Graduate Thesis Or Dissertation


Pulsed ultra-wideband: transmission, detection, and performance Public Deposited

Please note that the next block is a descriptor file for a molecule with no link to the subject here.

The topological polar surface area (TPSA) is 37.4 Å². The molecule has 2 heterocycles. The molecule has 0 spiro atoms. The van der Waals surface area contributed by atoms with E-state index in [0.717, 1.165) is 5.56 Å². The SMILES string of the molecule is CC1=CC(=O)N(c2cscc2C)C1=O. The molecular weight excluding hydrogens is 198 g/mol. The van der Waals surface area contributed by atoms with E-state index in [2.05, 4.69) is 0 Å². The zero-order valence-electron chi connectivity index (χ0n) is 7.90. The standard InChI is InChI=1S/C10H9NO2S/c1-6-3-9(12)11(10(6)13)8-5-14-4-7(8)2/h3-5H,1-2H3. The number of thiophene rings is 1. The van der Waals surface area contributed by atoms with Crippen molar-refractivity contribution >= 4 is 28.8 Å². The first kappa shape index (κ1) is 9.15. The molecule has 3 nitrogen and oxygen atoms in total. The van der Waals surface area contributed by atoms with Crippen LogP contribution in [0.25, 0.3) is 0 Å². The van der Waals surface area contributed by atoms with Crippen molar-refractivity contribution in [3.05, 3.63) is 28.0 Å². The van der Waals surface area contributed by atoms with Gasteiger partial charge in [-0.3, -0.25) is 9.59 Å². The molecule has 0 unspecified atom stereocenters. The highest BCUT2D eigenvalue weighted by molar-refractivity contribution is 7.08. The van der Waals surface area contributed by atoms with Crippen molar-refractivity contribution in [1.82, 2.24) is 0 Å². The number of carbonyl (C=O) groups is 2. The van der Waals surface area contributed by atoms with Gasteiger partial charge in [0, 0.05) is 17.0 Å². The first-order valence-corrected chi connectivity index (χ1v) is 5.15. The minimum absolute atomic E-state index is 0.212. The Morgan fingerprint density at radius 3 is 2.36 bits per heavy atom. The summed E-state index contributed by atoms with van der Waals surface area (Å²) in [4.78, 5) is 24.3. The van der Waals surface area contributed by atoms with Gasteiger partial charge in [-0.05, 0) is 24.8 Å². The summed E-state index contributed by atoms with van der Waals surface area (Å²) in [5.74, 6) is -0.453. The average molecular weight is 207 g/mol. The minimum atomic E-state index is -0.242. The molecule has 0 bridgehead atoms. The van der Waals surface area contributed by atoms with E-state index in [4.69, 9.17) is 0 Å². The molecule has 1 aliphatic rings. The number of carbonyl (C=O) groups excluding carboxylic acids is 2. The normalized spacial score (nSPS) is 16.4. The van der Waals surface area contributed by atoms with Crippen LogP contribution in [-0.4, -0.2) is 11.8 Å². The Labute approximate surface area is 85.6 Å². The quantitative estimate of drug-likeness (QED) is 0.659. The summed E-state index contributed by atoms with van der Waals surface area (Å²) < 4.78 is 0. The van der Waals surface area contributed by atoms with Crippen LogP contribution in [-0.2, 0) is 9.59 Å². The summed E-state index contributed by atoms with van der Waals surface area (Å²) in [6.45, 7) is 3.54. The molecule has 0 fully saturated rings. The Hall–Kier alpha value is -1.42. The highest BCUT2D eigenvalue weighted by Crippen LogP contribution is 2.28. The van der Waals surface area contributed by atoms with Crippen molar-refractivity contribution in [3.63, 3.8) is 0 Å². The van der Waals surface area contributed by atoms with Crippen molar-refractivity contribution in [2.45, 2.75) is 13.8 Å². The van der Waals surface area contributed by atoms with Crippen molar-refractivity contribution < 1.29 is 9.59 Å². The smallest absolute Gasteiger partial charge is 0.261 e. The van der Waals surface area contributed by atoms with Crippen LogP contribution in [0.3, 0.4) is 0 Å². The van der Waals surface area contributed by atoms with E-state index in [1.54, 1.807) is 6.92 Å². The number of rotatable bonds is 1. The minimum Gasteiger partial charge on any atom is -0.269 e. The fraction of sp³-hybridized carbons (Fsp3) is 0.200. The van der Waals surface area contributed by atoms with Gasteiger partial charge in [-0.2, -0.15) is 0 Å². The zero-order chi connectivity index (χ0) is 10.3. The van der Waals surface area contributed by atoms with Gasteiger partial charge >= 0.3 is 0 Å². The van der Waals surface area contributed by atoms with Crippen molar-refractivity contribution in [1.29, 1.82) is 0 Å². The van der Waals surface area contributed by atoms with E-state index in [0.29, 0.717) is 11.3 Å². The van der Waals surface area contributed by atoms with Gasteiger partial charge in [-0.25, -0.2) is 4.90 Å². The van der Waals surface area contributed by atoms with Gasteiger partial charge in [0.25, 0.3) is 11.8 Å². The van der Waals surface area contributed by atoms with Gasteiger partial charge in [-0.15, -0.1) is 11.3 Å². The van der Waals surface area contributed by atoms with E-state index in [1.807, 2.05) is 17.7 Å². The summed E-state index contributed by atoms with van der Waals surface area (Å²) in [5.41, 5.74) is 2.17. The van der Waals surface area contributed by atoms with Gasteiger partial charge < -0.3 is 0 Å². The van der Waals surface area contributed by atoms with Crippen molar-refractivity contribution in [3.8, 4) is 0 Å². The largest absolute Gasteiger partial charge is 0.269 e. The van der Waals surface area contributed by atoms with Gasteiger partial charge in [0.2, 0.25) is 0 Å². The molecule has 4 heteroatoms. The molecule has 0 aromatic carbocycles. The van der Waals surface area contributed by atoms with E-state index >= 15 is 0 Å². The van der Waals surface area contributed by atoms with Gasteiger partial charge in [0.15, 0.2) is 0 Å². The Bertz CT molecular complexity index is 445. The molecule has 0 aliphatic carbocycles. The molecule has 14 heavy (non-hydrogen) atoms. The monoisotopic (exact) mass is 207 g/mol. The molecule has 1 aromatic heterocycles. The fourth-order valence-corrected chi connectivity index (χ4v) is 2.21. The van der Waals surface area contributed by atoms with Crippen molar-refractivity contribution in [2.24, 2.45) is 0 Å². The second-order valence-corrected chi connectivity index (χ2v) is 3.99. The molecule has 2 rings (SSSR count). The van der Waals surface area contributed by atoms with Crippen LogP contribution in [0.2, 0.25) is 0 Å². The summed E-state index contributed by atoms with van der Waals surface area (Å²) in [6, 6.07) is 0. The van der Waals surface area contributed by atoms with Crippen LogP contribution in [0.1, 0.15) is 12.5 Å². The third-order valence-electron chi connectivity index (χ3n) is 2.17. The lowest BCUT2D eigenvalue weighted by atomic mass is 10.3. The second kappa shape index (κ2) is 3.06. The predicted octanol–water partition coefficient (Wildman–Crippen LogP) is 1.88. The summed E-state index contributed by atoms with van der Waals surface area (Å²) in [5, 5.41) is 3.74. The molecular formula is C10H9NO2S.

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  • Ultra-wideband (UWB) communication has emerged as a very promising technology for short-range wireless applications, including high-speed multimedia transmissions and sensor networks. UWB system designs involve many different aspects covering analog and digital processing, channel estimation and modeling, and modulation and demodulation. Although UWB still faces many challenges, significant progress has been made to commercialize UWB systems. This thesis focus on schemes to improve the performance and to lower the complexity of the UWB physical layer. We first propose a frequency-hopped multi-band UWB system structure for higher throughput with better inter-symbol interference (ISI) immunity. This system is analyzed and compared to a single-band system. Pulse overlapping causes inter-pulse interference and may limit the system performance, especially in dense multipath environments. We then build a mathematical model with pulse overlapping considered and investigate the optimum linear RAKE receiver structure in such situation. The analysis is further is extended to systems that employ a prerake diversity combining scheme, in more realistic channel environments. The prerake scheme shifts RAKE receivers' related signal processing needs to the transmitter side and helps combat narrow-band interference. To lower complexity, we develop a decision-directed autocorrelation (DDA) receiver, which offers more effective multipath energy capture at a lower complexity than the conventional RAKE receiver structures. Compared with transmit-reference receivers, the proposed DDA methods can considerably lower the noise level in the self-derived template waveform by operating in an adaptive decision-directed mode, thus improving the overall detection performance. There is little loss in energy efficiency since no reference pilots are required during adaptation. Finally, we propose a hybrid modulation method that enables a heterogeneous network structure where users can flexibly choose a coherent RAKE receiver or a transmit-reference receiver structure. While neither type of receiver sacrifices performance loss by enabling the heterogeneous structure, the coherent RAKE receivers enjoy great performance advantages when further combined with forward error correction and iterative decoding methods. Throughout the thesis, theoretical performance analysis is always presented along with corroborating simulations.
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